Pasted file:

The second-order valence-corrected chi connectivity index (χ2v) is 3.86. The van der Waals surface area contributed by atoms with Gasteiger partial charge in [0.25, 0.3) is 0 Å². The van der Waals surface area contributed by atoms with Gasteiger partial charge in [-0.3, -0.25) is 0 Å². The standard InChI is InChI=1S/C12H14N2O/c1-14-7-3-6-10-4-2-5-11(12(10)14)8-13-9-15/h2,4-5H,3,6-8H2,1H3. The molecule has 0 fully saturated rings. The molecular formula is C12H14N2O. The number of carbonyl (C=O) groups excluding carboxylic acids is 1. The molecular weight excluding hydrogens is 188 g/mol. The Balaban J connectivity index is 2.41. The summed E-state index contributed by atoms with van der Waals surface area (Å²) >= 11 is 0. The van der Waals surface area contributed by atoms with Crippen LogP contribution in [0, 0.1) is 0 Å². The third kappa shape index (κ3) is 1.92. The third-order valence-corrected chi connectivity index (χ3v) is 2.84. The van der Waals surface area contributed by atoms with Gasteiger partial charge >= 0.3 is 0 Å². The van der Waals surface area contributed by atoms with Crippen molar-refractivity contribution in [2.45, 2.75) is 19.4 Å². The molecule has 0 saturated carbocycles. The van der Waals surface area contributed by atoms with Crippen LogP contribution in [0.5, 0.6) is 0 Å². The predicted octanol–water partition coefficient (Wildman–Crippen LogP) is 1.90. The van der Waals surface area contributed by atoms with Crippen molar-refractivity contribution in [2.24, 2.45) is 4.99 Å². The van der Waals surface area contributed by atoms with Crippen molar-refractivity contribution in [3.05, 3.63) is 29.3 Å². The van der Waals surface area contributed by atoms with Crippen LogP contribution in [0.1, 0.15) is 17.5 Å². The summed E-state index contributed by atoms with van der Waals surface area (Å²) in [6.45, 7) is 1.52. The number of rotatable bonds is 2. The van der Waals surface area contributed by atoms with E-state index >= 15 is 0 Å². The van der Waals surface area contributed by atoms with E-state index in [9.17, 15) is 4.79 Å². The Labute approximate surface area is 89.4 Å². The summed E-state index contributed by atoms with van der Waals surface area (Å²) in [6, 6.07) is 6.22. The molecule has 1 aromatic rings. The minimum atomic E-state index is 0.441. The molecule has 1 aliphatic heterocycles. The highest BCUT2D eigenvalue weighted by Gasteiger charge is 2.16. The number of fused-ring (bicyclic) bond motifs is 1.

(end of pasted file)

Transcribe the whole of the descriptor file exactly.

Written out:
The second-order valence-corrected chi connectivity index (χ2v) is 3.86. The van der Waals surface area contributed by atoms with Gasteiger partial charge in [0.25, 0.3) is 0 Å². The van der Waals surface area contributed by atoms with Gasteiger partial charge in [-0.3, -0.25) is 0 Å². The standard InChI is InChI=1S/C12H14N2O/c1-14-7-3-6-10-4-2-5-11(12(10)14)8-13-9-15/h2,4-5H,3,6-8H2,1H3. The molecule has 0 fully saturated rings. The molecular formula is C12H14N2O. The number of carbonyl (C=O) groups excluding carboxylic acids is 1. The molecular weight excluding hydrogens is 188 g/mol. The Balaban J connectivity index is 2.41. The summed E-state index contributed by atoms with van der Waals surface area (Å²) >= 11 is 0. The van der Waals surface area contributed by atoms with Crippen LogP contribution in [0, 0.1) is 0 Å². The third kappa shape index (κ3) is 1.92. The third-order valence-corrected chi connectivity index (χ3v) is 2.84. The van der Waals surface area contributed by atoms with Gasteiger partial charge >= 0.3 is 0 Å². The van der Waals surface area contributed by atoms with Crippen molar-refractivity contribution in [2.45, 2.75) is 19.4 Å². The molecule has 0 saturated carbocycles. The van der Waals surface area contributed by atoms with Crippen LogP contribution in [0.5, 0.6) is 0 Å². The predicted octanol–water partition coefficient (Wildman–Crippen LogP) is 1.90. The van der Waals surface area contributed by atoms with Crippen molar-refractivity contribution in [2.24, 2.45) is 4.99 Å². The van der Waals surface area contributed by atoms with Crippen molar-refractivity contribution in [3.05, 3.63) is 29.3 Å². The van der Waals surface area contributed by atoms with Crippen LogP contribution in [0.1, 0.15) is 17.5 Å². The summed E-state index contributed by atoms with van der Waals surface area (Å²) in [6.45, 7) is 1.52. The number of rotatable bonds is 2. The van der Waals surface area contributed by atoms with E-state index >= 15 is 0 Å². The van der Waals surface area contributed by atoms with E-state index in [9.17, 15) is 4.79 Å². The Labute approximate surface area is 89.4 Å². The summed E-state index contributed by atoms with van der Waals surface area (Å²) in [6, 6.07) is 6.22. The molecule has 1 aromatic rings. The minimum atomic E-state index is 0.441. The molecule has 1 aliphatic heterocycles. The highest BCUT2D eigenvalue weighted by Gasteiger charge is 2.16. The number of fused-ring (bicyclic) bond motifs is 1.